2021-09-15 12:37:10 A Covid Referendum – The New York Times
A Covid Referendum – The New York Times
Both Gov. Gavin Newsom and his critics framed yesterday’s recall election in California as a referendum on his handling of the pandemic. Newsom supported his aggressive mask and vaccine mandates. His main Republican opponent, Larry Elder, promised to repeal the mandates before he drank his first cup of tea as president.
As my colleague Jennifer Medina put it, the recall became a “referendum on pandemic management.”
Newsom now has a landslide victory in that referendum. According to the most recent polling data, California voters rejected his removal from office by a margin of 64 percent to 36 percent. The final margin may change as the vote count continues, but vaccination has clearly won a political victory.
I don’t mean to imply that Covid-19’s politics are simple. No, they are not. Lockdown fatigue may have contributed to Donald Trump’s and other Republican candidates’ surprisingly strong showing in the 2020 elections. And in some places, Democratic politicians have supported measures that are both scientifically and politically dubious, such as outdoor mask mandates and months-long school closures.
While his administration was urging Californians not to gather with people outside their households, Newsom ate a meal with friends at one of the state’s finest restaurants. It accentuated the most repulsive aspects of his persona. Only a few weeks ago, polls indicated that he was in danger of losing the recall.
However, Newsom’s overall approach to the pandemic saved him.
According to Soumya Karlamangla, a Times reporter based in Los Angeles, it was very close to what public-health experts were urging, including mandates for indoor masks and vaccinations. Those measures initially harmed Newsom’s popularity because they were burdensome and did not appear to be making much of a difference. In the spring, California’s case numbers were comparable to those in Florida and Texas.
“It feels like he’s the perfect example of the quandary that public health officials frequently face,” Soumya says. “How do you get people to do something before they realize there is a risk?”
The connection has recently become clearer. Vaccination rates in much of California have risen high enough — and the Delta variant is contagious enough among the unvaccinated — that the state now resembles much of the Southeast and Mountain West, where hundreds of people die each day and hospitals are running out of space.
Covid caseloads and hospitalizations in California, which were already well below the national average, have been declining for about two weeks. “My anxiety levels are much lower than they were even a month ago,” Soumya says.
Vaccination in the United States of America
Statewide comparisons, if anything, understate the effectiveness of vaccines; every state, including California, has areas with relatively low vaccination rates. When you look at California on a county-by-county basis, the picture is striking.
The large metro areas with the lowest Covid rates are also where Democratic candidates like Newsom get the majority of their votes in California.
For much of this year, before Delta was widely circulated, the San Francisco Bay Area had a hospitalization rate that was lower than the national rate. The Delta surge would not have been nearly as bad if the rest of the country looked like the Bay Area:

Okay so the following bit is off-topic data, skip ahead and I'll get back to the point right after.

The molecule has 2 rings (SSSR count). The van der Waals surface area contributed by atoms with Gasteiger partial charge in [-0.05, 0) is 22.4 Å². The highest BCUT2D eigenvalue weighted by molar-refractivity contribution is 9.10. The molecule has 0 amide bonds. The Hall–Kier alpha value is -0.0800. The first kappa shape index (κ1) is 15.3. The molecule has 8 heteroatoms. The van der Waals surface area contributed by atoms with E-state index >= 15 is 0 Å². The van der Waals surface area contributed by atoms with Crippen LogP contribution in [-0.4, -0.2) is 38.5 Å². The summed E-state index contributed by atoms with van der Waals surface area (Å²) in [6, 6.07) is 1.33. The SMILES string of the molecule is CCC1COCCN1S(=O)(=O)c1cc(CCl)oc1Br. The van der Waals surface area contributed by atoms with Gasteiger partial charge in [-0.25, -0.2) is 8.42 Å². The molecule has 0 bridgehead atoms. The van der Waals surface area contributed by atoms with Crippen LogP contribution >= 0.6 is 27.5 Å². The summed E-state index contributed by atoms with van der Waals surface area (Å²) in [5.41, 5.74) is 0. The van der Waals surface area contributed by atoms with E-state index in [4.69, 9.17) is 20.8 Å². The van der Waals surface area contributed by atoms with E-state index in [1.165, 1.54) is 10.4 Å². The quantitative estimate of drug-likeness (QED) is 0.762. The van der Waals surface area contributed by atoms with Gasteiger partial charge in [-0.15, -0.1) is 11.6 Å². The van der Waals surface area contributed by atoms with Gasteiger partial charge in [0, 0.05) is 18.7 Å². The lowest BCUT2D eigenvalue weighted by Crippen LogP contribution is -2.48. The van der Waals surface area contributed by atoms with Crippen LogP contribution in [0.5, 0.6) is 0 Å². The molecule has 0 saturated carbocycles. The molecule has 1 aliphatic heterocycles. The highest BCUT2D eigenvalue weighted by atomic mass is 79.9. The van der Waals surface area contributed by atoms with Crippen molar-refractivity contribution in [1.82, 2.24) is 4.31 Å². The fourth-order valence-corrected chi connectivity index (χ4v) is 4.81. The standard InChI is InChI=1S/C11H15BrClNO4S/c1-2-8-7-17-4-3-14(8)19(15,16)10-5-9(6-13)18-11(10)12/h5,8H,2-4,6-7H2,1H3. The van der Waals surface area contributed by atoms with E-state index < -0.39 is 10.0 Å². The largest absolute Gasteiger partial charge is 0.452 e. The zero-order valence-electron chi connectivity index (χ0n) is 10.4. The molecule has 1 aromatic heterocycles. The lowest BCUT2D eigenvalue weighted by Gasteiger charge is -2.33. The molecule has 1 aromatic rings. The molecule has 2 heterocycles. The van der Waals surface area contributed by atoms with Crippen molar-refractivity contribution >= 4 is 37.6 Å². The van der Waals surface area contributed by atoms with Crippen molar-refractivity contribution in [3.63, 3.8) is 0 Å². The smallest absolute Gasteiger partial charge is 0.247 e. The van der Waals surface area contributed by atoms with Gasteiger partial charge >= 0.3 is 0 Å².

Individually, the vaccines are more effective than county data indicates. Most hospitalized people in San Francisco are among the small percentage of residents who are unvaccinated.
California is clearly a blue state, and Newsom’s approach would almost certainly fail in a red state. Nonetheless, his Covid policies are more in line with the preferences of the average American voter than the Republican approach. Despite the fact that all 50 states impose other vaccine mandates, prominent Republicans have described Covid vaccine mandates as tyrannical. Some Republicans have also prohibited businesses and schools from implementing evidence-based practices and promoted medical treatments that appear to do more harm than good.
By doing so, these politicians are siding with a minority of Americans. Less than a quarter of adults in the United States have not yet received a Covid vaccine shot. According to a recent Associated Press poll, only 26% of workers oppose a vaccine mandate at work. Vaccinations, as CNN’s Brian Stelter has pointed out, are not a coin toss.
It’s no surprise that the public health consensus triumphed over its detractors in the country’s most populous state yesterday.
Broadway welcomes back blockbusters.
Live theater slowly returned to New York over the summer, but last night was something of a grand reopening for Broadway, with “The Lion King,” “Wicked,” “Hamilton,” and other shows returning after an 18-month hiatus.
Jessica Payne stated that she and her husband had flown in from Colorado to see eight shows over the course of six days. “When the plane landed, we both cried,” she said. “We are overjoyed to be here.”
Everyone over the age of 12 must be vaccinated, and everyone except performers must wear a mask. Nonetheless, the virus’s recent resurgence may have an impact on ticket sales: Seats for the three blockbuster shows are available for less than $200, according to ticket seller StubHub. In addition, the Broadway League, a trade group, is not disclosing box office figures this season for fear of undermining consumer confidence.
Michael Paulson of The New York Times wrote about how Broadway came back, including an N.F.L.-inspired program for performers’ voices. — Morning editor, Tom Wright-Piersanti